We can expect to see fewer ISA millionaires this year when the tax year comes to an end in April, following difficult market conditions for investors.
But, it’s not all doom and gloom, as fund platforms begin to reveal how many ISA millionaires we can expect to see this year and what their power portfolios consist of.
According to fund supermarket interactive investor, as of January 2023, it had 852 ISA millionaires on its platform - a drop of around 13% compared to the same period last year when it recorded 983 ISA millionaires.
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ISAs are undoubtedly a great tax-efficient way to save and grow wealth, but for those pumping their long-term savings into stocks and shares ISA, the tax benefits that come with the tax-wrapper are significant and the power of compounding is stronger. You may also be interested in our article on ISAs vs savings accounts.
The average age of an interactive investor ISA millionaire is 73, compared to an average age of 56 for the overall ISA cohort.
Most of the ISA millionaires will have started with what was known as personal equity plans (PEPs) which transitioned into ISAs.
We look at what these long term ISA holders invested in to help reach the millionaire milestone.
What do ISA millionaires invest in?
Investment trusts account for the largest share of the ISA millionaires’ portfolio on ii’s platform, accounting for 42.5% of their portfolio, compared to around 8.2% of funds.
Direct equities account for 39.9% of portfolios, followed by 3.7% for exchange-traded products.
When it comes to cash, ISA millionaires are holding close to 50% less in cash, suggesting that ISA millionaires are studiously avoiding the long-term effects of cash drag.
This is how ISA millionaire’s holdings compare to all ISA holdings:
|Row 0 - Cell 0||ISA millionaires||ALL ISAs|
Dzmitry Lipski, head of funds research, interactive investor, comments: “It’s no surprise to see investment trusts take up such a large proportion of customer portfolios. Over the long-term, some unique features such as gearing (borrowing) to enhance returns have helped them deliver strong long term returns overall.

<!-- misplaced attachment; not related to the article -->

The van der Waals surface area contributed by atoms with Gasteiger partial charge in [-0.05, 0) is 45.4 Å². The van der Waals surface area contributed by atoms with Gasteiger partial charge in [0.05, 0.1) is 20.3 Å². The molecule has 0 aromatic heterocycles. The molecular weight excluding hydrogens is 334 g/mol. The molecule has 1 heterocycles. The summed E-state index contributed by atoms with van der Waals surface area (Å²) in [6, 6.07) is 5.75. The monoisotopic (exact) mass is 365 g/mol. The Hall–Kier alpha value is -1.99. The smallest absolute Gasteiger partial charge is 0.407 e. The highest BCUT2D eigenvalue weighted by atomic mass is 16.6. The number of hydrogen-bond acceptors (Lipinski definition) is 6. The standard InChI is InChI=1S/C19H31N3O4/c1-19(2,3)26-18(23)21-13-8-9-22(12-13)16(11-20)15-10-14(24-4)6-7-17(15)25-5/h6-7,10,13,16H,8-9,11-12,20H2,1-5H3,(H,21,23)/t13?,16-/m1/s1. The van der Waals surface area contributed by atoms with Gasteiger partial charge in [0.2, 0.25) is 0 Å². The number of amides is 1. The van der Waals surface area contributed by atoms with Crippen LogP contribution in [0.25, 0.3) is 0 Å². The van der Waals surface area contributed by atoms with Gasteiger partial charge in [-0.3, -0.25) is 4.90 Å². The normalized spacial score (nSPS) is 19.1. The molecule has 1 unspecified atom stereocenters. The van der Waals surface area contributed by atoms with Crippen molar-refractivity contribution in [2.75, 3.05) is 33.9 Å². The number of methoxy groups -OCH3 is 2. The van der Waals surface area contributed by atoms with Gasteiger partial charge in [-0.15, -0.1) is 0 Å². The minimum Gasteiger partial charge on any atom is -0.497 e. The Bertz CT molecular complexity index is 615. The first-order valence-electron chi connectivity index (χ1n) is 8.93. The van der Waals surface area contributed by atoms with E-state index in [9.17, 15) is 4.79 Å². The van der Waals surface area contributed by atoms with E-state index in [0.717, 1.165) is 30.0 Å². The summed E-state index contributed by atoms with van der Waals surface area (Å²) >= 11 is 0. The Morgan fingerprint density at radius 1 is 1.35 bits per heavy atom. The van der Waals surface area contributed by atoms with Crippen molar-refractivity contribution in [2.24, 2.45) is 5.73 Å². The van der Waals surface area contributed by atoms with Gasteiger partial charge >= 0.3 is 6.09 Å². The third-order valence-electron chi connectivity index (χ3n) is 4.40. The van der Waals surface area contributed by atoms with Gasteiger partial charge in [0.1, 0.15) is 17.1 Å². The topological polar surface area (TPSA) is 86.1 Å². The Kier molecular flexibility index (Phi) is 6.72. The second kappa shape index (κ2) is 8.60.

“Over time that might mean that they might start to account for a larger percentage of a portfolio.”
Lipski added that some investors might consider rebalancing, particularly if a very adventurous investment trust is suddenly taking up a big share of the pie due to outperformance.
“Remember also that that those same investment trust bells and whistles mean they can also underperform in a falling market, and because they are listed on the stock market, trusts can also be impacted by sentiment. But the data shows that investment trusts should not be overlooked.”
Although equities also played a big role, for many of the ISA millionaires, the ultimate overseas exposure was via global investment trusts, with Alliance Trust the most held overall stock amongst ISA millionaires,and Scottish Mortgage in third place.
See our article on after slumping 42% last year, what's next for Scottish Mortgage?
When do ISA millionaires invest?
You know the saying - ‘the early bird catches the worm’ - well in the case of ISA millionaires, it really is about getting in early at the start of the tax year.
ISA millionaires are almost as likely to be tax-year early birds as they are to join the last-minute ISA rush before the tax year ends.
Around 45% of total 12-month subscriptions from ii ISA millionaires were added between 6 and 30 April 2022.
ISA millionaire’s top picks
These are the top 10 investments made by ISA millionaires:
|Row 0 - Cell 0||ISA millionaires||All ISAs|
|1||Alliance Trust||Lloyds Banking Group|
|6||Lloyds Banking Group||Shell|
|9||Legal & General||National Grid|
When it comes to equities, ISA millionaires have 91.3% exposure to the UK. They have a little less in the US and 8%.
How to become an ISA millionaire
You already know building wealth is a long term strategy and to become an ISA millionaire, you must be consistent and patient.
For anyone starting out now and investing the full £20,000 annual ISA allowance each year with a 5% annual return (excluding fees), they could hit the million pound mark in 25 years.- £1,002,269.08, to be exact.
If your investments grew by 7%, you could achieve £1,048,722.82 in 22 years.
And if your investments saw annualised returns of 3%, it would take 31 years to reach £1,030,055.17.
These are just projections, as investments can go down as well as up - the key thing is to invest regularly to take advantage of pound cost averaging.
Kalpana is an award-winning journalist with extensive experience in financial journalism. She is also the author of Invest Now: The Simple Guide to Boosting Your Finances (Heligo) and children's money book Get to Know Money (DK Books).
Her work includes writing for a number of media outlets, from national papers, magazines to books.
She has written for national papers and well-known women’s lifestyle and luxury titles. She was finance editor for Cosmopolitan, Good Housekeeping, Red and Prima.
She started her career at the Financial Times group, covering pensions and investments.
As a money expert, Kalpana is a regular guest on TV and radio – appearances include BBC One’s Morning Live, ITV’s Eat Well, Save Well, Sky News and more. She was also the resident money expert for the BBC Money 101 podcast .
Kalpana writes a monthly money column for Ideal Home and a weekly one for Woman magazine, alongside a monthly 'Ask Kalpana' column for Woman magazine.
Kalpana also often speaks at events. She is passionate about helping people be better with their money; her particular passion is to educate more people about getting started with investing the right way and promoting financial education.
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